In my 15-1/2 years as a theater critic, I've had a chance to interview several people and it has almost always been fun, though I always go into the interviews with trepidation hoping not to screw it up.
My first big interview was with Emmy award winning scenic designer John Iacovelli, who is on the faculty at UC Davis. John seems to be in the credits of just about every movie I've ever seen, or TV special I've watched. Despite having a daughter with a masters degree in scenic design and having gone to theater all of my life, I didn't have a clue what we would talk about and hoped I wouldn't sound like an idiot.
He was on the phone when I got to his office, so he motioned me to sit down, which I did, and while he talked, I looked at the books on his bookshelf. I saw one by photographer Ruth Bernhard, famous for her "nudes in a box" photos. I had met Bernhard at a party given by guys who lived across the street from her. It wasn't until a long time after the party that I discovered this fascinating old woman was actually famous. When John got off the phone, I started talking about having met Bernhard and things just went on from there.
It was from him that I learned that in most interviews if you say something akin to "tell me all about yourself" they will and, a question inserted here and there based on what you have heard, is all that is necessary to keep the interview going.
Shortly after that interview, I interviewed a "living legend," Yvonne Brewster, a Jamaica-born teacher and writer who co-founded The Barn in Kingston, Jamaica, the first professional theater company in that country. She was given the "living legend award" sometime in the 1990s by the National Black Theatre Festival in Winston-Salem, North Carolina. She was about to direct A Streetcar Named Desire at the University. The first thing I told her when we met was that I had never met a living legend before. She laughed and it set the tone for our friendly interview. It remains today one of my favorite interviews. What fun she was!
I once interviewed a really neat kid who is a master of origami and has been able to travel around the world on money paid to him to give demonstrations in places like Japan. (I attended a class he was helping with and to this day can't even make the crane that everybody starts with!)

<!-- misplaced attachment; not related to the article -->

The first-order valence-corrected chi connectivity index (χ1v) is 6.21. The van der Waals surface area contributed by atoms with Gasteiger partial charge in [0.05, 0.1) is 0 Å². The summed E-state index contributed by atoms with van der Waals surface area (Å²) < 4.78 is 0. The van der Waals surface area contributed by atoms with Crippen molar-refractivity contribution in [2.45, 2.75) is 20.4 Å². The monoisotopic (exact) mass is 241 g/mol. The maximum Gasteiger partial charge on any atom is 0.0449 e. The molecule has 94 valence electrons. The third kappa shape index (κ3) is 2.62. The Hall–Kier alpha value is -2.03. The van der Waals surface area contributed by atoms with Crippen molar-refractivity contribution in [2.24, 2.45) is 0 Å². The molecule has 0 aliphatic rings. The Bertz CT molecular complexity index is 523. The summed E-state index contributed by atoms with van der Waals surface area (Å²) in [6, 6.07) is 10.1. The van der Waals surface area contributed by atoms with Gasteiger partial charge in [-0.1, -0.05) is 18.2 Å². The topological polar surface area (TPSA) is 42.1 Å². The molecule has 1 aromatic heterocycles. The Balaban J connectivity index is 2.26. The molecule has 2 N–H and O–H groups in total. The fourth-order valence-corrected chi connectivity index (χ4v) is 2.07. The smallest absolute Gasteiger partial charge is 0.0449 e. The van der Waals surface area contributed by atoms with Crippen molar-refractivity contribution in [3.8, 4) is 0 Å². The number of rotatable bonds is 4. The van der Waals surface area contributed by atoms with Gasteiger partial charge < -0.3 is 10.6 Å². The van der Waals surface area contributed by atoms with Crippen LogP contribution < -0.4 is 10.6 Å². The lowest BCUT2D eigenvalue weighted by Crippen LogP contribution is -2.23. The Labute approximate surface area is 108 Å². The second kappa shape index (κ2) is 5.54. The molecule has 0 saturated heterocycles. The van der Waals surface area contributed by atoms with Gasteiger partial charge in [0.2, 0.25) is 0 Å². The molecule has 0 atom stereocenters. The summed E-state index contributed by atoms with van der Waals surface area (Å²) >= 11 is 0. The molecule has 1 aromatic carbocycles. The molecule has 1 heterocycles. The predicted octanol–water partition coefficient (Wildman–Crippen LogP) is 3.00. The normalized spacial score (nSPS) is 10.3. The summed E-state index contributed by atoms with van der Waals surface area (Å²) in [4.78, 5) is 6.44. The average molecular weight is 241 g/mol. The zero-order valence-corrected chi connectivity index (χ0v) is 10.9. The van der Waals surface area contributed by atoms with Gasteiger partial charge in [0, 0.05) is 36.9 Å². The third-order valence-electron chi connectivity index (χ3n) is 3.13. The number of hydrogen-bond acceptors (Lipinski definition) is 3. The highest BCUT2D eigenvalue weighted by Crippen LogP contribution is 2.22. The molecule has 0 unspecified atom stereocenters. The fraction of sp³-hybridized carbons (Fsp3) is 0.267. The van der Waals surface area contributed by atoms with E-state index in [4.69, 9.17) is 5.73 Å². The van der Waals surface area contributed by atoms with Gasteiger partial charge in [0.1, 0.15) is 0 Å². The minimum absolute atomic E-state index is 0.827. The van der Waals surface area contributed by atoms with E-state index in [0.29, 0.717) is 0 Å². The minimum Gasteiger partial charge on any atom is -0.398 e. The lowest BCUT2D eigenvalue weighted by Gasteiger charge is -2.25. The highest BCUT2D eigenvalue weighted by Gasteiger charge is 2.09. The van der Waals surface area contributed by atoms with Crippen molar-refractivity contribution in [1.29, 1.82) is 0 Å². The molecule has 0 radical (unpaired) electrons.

I've interviewed a clown, a guy who once performed with Katharine Hepburn, my daughter, a woman who does signing for the deaf in theatrical productions, and a few personal friends who had written books. I even interviewed a couple of naked actors who were about to appear in a show called The Undressed Project.
But I'd never interviewed a dying man before today. Playwright Rob Lautz is about to see the premiere of his second play, The Third Date, written based on his experiences with prostate cancer. He's terminal, he tells me, and though you would not know it to look at him, he feels "rotten," he says with a smile on his face. The good news, if there is any, is that prostate cancer is slow moving and so while there is nothing more they can do to cure him, he's not likely to die in the near future.
In spite of the subject matter it was really a fun interview. He told me that I reviewed his first play, back in 2012. He said I didn't give him a bad review, but I didn't give him a good review either. I went back and looked it up and I ended the review by saying “The Meaning of It All is a promising start. I hope it’s not another five years before we see more from Lautz." He said that encouragement was part of his decision to write this play.
We will see the one man play tomorrow, but he says it's funny and poignant and raw and he pulls no punches describing his experiences going through what he has been through. He points out that this is a cancer that is rarely talked about and he hopes to raise awareness and remove the stigma from all those macho men who don't want to admit that there is a problem "down there."
It sounds like it's going to be quite an experience. I hope this time I can give him a better review!